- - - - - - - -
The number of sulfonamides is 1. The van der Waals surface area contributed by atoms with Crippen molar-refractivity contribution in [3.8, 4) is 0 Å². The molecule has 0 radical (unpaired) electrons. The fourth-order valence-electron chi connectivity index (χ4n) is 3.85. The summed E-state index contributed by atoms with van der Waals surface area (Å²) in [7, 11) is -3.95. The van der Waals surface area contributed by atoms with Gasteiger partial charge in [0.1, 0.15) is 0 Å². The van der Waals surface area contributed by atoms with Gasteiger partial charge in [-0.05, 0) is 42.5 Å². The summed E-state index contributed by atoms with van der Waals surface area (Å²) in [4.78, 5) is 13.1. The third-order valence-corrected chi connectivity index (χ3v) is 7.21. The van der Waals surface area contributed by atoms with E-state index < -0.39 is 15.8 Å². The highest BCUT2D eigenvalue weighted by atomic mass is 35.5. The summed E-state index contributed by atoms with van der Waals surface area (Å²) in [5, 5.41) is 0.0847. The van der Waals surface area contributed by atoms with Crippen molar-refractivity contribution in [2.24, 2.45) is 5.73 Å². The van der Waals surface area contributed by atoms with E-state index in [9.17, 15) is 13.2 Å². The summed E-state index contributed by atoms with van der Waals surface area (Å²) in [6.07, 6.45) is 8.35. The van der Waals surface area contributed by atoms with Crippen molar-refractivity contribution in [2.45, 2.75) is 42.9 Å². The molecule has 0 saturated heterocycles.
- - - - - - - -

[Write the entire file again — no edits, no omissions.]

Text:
The number of sulfonamides is 1. The van der Waals surface area contributed by atoms with Crippen molar-refractivity contribution in [3.8, 4) is 0 Å². The molecule has 0 radical (unpaired) electrons. The fourth-order valence-electron chi connectivity index (χ4n) is 3.85. The summed E-state index contributed by atoms with van der Waals surface area (Å²) in [7, 11) is -3.95. The van der Waals surface area contributed by atoms with Gasteiger partial charge in [0.1, 0.15) is 0 Å². The van der Waals surface area contributed by atoms with Gasteiger partial charge in [-0.05, 0) is 42.5 Å². The summed E-state index contributed by atoms with van der Waals surface area (Å²) in [4.78, 5) is 13.1. The third-order valence-corrected chi connectivity index (χ3v) is 7.21. The van der Waals surface area contributed by atoms with E-state index < -0.39 is 15.8 Å². The highest BCUT2D eigenvalue weighted by atomic mass is 35.5. The summed E-state index contributed by atoms with van der Waals surface area (Å²) in [5, 5.41) is 0.0847. The van der Waals surface area contributed by atoms with Crippen molar-refractivity contribution in [2.24, 2.45) is 5.73 Å². The van der Waals surface area contributed by atoms with E-state index in [9.17, 15) is 13.2 Å². The summed E-state index contributed by atoms with van der Waals surface area (Å²) in [6.07, 6.45) is 8.35. The van der Waals surface area contributed by atoms with Crippen molar-refractivity contribution in [2.45, 2.75) is 42.9 Å². The molecule has 0 saturated heterocycles.